W3C Looks to Implement Standards for Personal Assistant Interoperability

Article Featured Image

The World Wide Web Consortium (W3C) Voice Interaction Community Group, which promotes potential standards for conversational interfaces, has just published a new document describing an interoperable architecture for intelligent personal assistants (IPAs).

There are many areas where voice interaction standards are valuable, but the current focus in the community group is interoperability, whereby different personal assistants, including those developed by different organizations, can work together, exchanging information as appropriate to help users accomplish their goals.

The move comes as the W3C has seen that the industry is plagued with silos of thousands of IPAs that only work with one platform. As a result, companies have to develop multiple versions of their customer service IPAs and users might need multiple platforms to access all of the IPAs they need.

The barrier, according to the W3C, is interoperability. With interoperability standards in place, users, developers, and companies will all benefit. Users will be able talk to one assistant, find another assistant that specializes in a different topic, get some information, and then come back. They wouldn't need to worry about which platform hosts which assistants. In addition, they could accomplish complex tasks that require the cooperation of multiple assistants, for example, planning a trip.

Interoperability standards will also benefit developers, who could code to a single set of standards that work across all platforms.

Finally, standards benefit companies, which could develop and maintain one enterprise assistant that works on all platforms with a single persona that represents their brands.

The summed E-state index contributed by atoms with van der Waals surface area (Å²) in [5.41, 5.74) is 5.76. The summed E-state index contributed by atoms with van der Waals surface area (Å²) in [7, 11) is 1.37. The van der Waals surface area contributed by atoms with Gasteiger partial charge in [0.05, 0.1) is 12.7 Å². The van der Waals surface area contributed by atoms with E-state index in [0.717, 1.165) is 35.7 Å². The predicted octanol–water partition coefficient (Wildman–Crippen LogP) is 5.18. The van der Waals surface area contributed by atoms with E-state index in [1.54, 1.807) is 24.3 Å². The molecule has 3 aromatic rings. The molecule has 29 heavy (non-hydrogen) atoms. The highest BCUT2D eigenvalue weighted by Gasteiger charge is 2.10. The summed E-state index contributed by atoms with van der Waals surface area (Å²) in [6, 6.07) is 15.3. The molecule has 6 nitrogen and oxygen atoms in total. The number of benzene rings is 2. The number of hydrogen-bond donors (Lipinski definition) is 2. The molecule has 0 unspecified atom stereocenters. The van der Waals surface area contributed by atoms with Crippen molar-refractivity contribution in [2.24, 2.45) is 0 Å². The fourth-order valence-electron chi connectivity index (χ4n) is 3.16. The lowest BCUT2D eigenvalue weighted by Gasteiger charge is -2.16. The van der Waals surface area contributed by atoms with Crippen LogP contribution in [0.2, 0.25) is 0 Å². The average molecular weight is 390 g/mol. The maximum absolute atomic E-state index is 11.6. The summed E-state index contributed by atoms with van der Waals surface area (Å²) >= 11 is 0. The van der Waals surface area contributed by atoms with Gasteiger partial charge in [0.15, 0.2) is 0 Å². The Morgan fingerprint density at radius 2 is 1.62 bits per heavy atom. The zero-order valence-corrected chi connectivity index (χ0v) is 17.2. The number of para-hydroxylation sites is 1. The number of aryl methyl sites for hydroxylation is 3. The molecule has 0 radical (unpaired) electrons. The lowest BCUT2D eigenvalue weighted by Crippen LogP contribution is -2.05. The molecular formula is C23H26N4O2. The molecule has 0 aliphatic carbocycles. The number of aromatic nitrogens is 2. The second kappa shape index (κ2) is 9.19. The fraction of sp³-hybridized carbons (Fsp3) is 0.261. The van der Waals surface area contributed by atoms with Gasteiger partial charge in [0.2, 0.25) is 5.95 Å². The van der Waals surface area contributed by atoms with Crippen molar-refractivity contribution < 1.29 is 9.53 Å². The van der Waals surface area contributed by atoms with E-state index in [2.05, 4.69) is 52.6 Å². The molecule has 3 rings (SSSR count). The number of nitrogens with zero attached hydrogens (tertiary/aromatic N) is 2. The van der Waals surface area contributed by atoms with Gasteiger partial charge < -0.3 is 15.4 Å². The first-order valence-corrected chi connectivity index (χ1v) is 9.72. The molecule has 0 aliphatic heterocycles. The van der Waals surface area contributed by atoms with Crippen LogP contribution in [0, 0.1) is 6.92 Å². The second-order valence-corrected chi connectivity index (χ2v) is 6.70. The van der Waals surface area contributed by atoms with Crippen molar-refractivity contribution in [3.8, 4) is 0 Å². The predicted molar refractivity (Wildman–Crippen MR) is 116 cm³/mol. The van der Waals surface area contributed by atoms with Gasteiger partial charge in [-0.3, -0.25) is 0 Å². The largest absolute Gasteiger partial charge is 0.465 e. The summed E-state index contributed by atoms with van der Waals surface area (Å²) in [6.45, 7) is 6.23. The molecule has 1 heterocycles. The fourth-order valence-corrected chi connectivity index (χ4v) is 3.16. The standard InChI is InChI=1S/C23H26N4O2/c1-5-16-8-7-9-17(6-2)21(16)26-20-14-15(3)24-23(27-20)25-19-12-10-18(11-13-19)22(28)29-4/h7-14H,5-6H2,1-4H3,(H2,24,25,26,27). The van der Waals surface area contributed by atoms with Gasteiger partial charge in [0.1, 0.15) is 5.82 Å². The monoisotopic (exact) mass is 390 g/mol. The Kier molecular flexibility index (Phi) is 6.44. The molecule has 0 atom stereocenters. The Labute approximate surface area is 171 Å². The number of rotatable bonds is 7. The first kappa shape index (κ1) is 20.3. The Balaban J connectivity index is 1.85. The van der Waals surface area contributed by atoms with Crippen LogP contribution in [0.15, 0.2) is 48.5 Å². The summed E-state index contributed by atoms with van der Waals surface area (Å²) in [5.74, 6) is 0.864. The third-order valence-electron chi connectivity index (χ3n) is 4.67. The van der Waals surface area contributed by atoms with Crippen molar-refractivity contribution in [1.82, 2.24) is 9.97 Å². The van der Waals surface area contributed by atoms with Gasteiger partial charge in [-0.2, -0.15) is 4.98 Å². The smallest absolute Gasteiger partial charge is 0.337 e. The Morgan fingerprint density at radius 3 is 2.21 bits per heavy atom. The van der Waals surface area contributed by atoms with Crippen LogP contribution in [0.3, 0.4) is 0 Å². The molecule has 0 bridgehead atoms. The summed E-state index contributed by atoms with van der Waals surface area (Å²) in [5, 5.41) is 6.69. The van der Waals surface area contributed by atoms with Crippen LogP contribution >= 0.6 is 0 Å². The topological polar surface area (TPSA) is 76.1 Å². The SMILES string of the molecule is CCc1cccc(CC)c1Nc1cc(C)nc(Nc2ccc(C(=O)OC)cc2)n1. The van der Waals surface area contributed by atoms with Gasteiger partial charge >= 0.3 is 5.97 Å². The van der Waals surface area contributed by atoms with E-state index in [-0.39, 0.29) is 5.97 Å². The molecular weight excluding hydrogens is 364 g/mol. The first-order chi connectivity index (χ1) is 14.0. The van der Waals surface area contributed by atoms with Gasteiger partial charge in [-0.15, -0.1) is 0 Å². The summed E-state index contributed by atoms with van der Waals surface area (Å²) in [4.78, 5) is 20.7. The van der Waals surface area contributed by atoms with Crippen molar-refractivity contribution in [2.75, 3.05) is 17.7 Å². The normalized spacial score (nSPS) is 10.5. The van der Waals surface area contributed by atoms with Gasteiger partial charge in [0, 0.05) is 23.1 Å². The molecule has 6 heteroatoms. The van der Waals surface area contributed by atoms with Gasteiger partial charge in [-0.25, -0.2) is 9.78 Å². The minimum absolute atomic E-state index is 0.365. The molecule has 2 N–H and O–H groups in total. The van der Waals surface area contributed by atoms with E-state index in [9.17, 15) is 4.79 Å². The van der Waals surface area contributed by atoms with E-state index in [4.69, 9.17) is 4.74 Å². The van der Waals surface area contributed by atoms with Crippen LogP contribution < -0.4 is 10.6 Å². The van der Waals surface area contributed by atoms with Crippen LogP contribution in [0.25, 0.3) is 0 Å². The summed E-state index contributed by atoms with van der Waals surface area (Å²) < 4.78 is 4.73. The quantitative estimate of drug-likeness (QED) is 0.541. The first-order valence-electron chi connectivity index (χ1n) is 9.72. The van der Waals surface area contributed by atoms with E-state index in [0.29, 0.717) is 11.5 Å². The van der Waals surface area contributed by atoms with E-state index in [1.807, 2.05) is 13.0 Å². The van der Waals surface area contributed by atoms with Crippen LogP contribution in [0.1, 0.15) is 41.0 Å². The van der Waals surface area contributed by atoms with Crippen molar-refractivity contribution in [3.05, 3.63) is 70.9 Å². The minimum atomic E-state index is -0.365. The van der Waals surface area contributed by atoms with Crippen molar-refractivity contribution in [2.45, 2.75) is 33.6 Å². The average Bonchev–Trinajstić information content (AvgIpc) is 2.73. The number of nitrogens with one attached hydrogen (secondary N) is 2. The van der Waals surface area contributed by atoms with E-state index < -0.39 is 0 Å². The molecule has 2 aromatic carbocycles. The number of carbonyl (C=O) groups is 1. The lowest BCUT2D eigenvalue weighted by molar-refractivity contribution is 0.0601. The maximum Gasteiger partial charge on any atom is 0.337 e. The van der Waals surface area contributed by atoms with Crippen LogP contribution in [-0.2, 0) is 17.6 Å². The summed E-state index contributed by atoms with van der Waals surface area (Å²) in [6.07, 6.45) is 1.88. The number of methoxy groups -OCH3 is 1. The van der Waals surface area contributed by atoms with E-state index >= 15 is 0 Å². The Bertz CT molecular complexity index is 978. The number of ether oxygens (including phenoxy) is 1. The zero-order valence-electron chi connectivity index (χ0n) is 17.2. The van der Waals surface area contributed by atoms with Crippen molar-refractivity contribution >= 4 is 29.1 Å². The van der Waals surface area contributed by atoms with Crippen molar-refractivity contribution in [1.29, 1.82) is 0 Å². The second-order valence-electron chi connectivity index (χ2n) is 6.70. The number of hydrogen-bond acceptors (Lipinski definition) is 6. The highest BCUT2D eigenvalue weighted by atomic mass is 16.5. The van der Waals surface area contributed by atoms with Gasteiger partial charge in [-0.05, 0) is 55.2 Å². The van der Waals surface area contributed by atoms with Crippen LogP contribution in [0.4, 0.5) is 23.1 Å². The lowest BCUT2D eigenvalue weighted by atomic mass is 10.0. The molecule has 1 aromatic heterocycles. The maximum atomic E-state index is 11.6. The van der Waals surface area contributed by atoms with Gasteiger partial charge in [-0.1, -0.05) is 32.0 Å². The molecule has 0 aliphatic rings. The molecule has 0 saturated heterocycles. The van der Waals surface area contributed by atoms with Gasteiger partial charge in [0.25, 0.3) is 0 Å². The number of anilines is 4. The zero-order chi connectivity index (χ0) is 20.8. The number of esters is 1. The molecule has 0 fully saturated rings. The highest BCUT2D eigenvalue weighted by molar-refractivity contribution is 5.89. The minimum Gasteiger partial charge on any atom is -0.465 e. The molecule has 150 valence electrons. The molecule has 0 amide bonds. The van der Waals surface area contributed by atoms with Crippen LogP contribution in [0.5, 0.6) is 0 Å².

As a first step toward these goals, the W3C group has just published version 1.2 of an architecture report. This report defines the components for interoperable conversational processing and how they relate to each other. The architecture consists of three components, the user-facing client, the dialogue components, and the back-end data/API components. These are very similar to the components of a traditional conversational AI system, but to address interoperability, the following two additional problems also must be addressed:

  1. How does an assistant find other IPAs that can address users' stated goals? For example, users might ask their smart speaker IPA if their bank has a customer service IPA, and then the user could be routed directly to their bank. The problem of finding another IPA is done through the Provider Selection Service component, which is part of the data/API components.
  2. How does the first IPA invoke the bank's IPA and provide it with any user information and context that it needs, while insuring that any private or secure information is protected. The interfaces that allow IPAs to communicate with each other will be addressed in the next publication of the Community Group, which will define standard communication messages that can convey the needed information.

This work on interfaces is just beginning. The group would like to encourage the conversational AI community to get involved in next steps. There are many levels of commitment -- reviewing the architecture draft), joining the group (this is free, and does not require W3C membership), and implementing proposals.

SpeechTek Covers
for qualified subscribers
Subscribe Now Current Issue Past Issues